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The Rapids Are Saying All the Right Things, but Talk Is Cheap—Fans Deserve a Winner

“The Rapids Way” needs to actually bear fruit on the pitch in 2023.

SOCCER: OCT 09 MLS - Colorado Rapids at Austin FC
AUSTIN, TX - OCTOBER 9: Colorado Rapids head coach Robin Fraser complains to officials during game between the Colorado Rapids and Austin FC on October 9, 2022 at Q2 Stadium in Austin, TX.
Photo by John Rivera/Icon Sportswire via Getty Images

The Colorado Rapids players and staff have made it clear that they don’t want a repeat of the team’s disappointing 2022 season, but actions speak louder than words.

While there’s a lot for fans to like about the team’s 2023 preseason preparations, incoming transfers, and off-season strategy, the Rapids still need to prove that they can sustainably compete among MLS’s top teams.

Colorado’s chosen pathway to that end hasn’t and won’t involve splashing millions of dollars on transfer fees for marquee Designated Players. It won’t involve dishing eye-watering salaries like the $14 million base wage boasted by Toronto FC forward Lorenzo Insigne. It also won’t involve any recognizable European stars.

Instead, the Rapids under KSE have openly taken a moneyball approach to roster construction—a strategy formalized after General Manager Pádraig Smith and fellow executive Wayne Brant penned the now-infamous “Rapids Way” editorial in The Denver Post in 2017.

Smith’s hunt for players he describes as distressed assets has varied wildly in results, but the General Manager has developed a keen reputation for uncovering diamonds in the rough from domestic clubs. Still, while five seasons have come and gone since the Front Office made their case for their vision, sustained success has been an elusive target for the Rocky Mountain club.

Yes, the Rapids bought some good will with fans when former MLS Defender of the Year Robin Fraser took the managerial reins and brought playoff soccer back to Colorado in 2020 and 2021. But simply making the postseason in MLS—even when finishing first in the Western Conference—is a consolation prize relative to the prospect of silverware, especially when the club boasts the fourth-longest postseason win drought in MLS.

Colorado fell right back down to earth after their Conference-topping season in 2021 ended with a one-and-done playoff cameo, and the club was hit with a cold splash of reality in 2022.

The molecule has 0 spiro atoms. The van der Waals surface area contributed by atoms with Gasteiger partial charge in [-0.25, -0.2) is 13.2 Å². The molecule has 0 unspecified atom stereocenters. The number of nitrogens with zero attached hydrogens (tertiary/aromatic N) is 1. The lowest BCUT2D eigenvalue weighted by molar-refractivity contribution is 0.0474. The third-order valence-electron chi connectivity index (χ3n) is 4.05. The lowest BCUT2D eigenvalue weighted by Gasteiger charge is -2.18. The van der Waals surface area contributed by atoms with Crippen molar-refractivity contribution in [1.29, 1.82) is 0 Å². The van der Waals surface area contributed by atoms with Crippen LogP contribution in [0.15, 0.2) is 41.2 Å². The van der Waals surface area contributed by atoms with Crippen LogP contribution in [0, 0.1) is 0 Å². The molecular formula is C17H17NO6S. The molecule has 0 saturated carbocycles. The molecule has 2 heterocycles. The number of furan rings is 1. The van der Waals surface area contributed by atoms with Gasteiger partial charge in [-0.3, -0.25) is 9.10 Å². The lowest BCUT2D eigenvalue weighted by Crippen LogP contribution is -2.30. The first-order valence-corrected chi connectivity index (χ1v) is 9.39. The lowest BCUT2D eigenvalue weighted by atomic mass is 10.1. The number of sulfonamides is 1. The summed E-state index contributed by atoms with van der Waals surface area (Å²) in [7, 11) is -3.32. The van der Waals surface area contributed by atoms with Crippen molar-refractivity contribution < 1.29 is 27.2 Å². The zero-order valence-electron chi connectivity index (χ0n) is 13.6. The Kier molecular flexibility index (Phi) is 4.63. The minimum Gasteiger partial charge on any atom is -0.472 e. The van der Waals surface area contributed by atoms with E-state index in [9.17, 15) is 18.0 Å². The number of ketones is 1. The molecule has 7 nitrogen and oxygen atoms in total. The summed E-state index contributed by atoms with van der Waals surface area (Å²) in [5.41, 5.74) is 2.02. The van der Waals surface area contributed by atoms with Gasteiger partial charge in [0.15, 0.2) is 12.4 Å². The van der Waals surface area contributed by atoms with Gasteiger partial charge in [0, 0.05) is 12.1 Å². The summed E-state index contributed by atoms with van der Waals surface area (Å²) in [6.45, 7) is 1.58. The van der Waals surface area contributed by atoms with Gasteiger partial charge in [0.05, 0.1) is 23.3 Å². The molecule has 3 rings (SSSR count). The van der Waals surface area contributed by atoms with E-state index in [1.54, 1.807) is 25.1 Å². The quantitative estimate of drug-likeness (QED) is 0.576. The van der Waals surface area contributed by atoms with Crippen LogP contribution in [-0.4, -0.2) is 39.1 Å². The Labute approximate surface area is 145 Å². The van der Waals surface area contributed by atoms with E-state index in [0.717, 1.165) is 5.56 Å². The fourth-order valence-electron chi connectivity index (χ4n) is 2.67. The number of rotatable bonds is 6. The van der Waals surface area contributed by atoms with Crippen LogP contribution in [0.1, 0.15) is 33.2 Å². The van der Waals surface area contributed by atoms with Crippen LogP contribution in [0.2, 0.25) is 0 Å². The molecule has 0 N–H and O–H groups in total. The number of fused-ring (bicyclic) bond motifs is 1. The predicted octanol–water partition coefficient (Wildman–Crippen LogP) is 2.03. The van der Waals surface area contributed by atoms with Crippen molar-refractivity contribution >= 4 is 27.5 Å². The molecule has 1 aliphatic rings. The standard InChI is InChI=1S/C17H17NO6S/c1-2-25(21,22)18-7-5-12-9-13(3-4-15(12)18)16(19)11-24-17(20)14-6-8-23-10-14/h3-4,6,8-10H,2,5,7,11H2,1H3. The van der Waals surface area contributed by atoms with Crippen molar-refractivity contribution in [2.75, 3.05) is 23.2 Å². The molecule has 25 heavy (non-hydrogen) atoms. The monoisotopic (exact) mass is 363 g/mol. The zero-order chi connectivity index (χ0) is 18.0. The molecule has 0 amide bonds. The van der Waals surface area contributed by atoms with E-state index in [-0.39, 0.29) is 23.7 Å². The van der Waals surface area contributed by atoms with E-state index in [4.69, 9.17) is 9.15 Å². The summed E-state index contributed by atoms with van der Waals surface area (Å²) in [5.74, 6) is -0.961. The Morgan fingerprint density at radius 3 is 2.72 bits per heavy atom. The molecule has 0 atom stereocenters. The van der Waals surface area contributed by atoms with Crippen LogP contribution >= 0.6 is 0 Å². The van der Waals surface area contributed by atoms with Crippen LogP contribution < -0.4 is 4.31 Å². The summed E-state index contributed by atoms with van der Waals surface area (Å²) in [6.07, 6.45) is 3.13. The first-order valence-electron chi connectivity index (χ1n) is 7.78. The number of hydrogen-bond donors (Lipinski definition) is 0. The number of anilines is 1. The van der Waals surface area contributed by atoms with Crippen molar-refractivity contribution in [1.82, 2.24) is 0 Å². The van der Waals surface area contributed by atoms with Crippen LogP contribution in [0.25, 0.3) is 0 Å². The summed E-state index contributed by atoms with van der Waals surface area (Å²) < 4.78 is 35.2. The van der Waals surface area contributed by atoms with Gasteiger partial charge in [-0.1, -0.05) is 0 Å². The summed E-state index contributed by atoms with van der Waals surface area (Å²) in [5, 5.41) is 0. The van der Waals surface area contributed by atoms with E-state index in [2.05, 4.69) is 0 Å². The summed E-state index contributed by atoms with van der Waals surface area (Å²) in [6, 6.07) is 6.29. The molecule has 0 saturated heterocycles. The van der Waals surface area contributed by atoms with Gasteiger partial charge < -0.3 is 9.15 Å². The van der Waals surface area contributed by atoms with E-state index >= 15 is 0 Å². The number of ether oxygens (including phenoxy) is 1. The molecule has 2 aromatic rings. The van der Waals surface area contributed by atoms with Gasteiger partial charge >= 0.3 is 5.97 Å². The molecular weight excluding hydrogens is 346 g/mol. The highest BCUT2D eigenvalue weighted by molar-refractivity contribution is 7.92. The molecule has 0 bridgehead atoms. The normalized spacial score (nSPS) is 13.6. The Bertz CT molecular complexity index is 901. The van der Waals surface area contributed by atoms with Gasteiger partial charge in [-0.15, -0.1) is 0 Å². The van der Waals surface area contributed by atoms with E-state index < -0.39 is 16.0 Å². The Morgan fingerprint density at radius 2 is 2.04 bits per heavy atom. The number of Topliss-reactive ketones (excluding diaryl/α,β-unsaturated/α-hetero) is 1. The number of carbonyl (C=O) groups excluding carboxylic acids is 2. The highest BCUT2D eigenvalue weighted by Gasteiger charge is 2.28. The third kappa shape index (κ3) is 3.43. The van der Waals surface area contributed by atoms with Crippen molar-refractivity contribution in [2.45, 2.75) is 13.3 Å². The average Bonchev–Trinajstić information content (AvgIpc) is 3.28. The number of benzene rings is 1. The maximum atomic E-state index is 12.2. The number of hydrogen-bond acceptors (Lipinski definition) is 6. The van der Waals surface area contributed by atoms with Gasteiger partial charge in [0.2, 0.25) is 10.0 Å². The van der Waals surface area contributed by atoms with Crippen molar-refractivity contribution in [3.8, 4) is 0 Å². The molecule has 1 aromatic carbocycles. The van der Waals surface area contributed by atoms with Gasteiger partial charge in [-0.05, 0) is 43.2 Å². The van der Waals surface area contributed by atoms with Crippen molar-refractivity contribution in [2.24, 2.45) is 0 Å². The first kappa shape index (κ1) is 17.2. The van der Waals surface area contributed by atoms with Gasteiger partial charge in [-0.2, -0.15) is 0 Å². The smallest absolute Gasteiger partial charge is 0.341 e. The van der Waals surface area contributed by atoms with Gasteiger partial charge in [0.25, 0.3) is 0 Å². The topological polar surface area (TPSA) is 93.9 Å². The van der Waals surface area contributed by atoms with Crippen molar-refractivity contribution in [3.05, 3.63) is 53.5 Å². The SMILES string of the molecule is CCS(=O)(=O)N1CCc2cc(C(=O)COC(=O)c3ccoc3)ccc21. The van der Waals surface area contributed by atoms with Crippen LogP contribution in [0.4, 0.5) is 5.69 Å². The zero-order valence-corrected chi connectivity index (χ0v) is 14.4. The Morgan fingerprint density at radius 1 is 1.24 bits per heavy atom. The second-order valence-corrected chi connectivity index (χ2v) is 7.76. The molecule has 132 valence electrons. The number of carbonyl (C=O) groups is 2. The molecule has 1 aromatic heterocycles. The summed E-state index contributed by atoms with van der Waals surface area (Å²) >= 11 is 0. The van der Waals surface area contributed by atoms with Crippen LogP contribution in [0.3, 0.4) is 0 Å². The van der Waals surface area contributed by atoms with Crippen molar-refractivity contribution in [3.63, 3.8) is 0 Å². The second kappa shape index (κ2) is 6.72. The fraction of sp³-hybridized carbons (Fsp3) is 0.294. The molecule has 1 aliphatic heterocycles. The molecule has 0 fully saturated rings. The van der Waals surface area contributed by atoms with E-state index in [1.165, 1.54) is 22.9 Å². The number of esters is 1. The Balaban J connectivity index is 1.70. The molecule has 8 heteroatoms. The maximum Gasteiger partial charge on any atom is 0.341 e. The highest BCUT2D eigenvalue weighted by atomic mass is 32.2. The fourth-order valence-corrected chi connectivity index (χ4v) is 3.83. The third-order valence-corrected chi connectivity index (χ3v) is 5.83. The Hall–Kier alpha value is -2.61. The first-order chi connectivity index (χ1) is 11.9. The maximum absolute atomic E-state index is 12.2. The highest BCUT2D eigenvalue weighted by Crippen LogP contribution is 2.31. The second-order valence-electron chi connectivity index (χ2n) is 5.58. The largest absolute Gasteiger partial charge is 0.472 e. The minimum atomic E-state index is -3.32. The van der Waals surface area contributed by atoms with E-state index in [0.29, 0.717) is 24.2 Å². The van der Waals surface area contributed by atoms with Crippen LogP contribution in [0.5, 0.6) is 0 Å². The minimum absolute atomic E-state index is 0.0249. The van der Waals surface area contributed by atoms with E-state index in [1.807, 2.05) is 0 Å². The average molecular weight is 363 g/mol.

While the Rapids rested on their laurels after the impressive year, teams around MLS raised the talent standard in the rapidly-growing league. Colorado took clear steps back, as the team bid farewell to multiple key contributors in the off-season. That left behind a shoestring squad lacking the depth to cope with injury after injury after injury in 2022.

Colorado missed the playoffs as a result, and Smith’s track record of crafting postseason-bound rosters fell back below 0.500.

That’s led to some supporters reeling in restlessness about the Rapids’ prospects in the modern MLS. While Colorado isn’t stuck playing bunker ball anymore, the team still has a long way to go to shed their bottom-feeder “MLS 1.0” reputation among older fans and league pundits alike.

Work is being done off the pitch to improve the club’s standing among diehard soccer fans in the Denver metro area. The on-the-field product has progressed towards what Smith calls “a high-intensity team that is willing to take calculated risks in the right areas of the field” while maintaining “defensive discipline,” but the pieces haven’t easily fallen into place.

The Rapids are trending in a positive direction on the pitch after a busy off-season brought seven new bodies to DICK’s, but competing with the talent standard of MLS’s elite challengers is a difficult proposition under Colorado’s budget constraints. While the Philadelphia Union’s 2022 season showed that the model could work in practice, the star power of Gareth Bale and Los Angeles FC ultimately proved too big of a hurdle for the moneyball squad in MLS Cup. Even that level of success seems so far from Colorado, whom have yet to win a knockout match in any competition since Smith assumed the full GM role at the club.

On paper, the Rapids defense looks significantly stronger than last year. Designated Player and Danish International Andreas Maxsø should satiate fans clamoring for another partner for Lalas Abubakar or Danny Wilson. Up-and-coming Irishman Connor Ronan should provide a healthy supplement to Colorado’s midfield, which also welcomes the return of Homegrown Cole Bassett from his loan misadventure in the Netherlands.

The club’s attack also looks better—or at least more versatile—after the winter. Gyasi Zardes is gone, as Colorado opted to instead spring for French winger Kévin Cabral and Generation Adidas forward Calvin Harris to supplement a resurging Diego Rubio in their attack.

Australia International Alex Gersbach and Serbian shot-stopper Marko Ilić rounded out the team’s February moves, bringing key depth at left back and a fierce competitor to challenge for William Yarbrough’s spot in goal.

While the acquisitions should bring the team back to their previous standard of play, the pace of improvement around the league means that being “2021 good” is no longer acceptable in MLS. Colorado needs to be “2023 good” to be a winner this season, but it’s unclear whether Smith, Fraser, and Company have what it takes to deliver the Rapids a trophy.

The Burgundy Boys will have the opportunity to make a big statement on opening weekend if they take down the defending Concacaf Champions League Winners this Sunday. Upending the snotty Seattle Sounders on their home turf in front of a national audience would go a long way to assuage doubters’ concerns following the team’s poor year.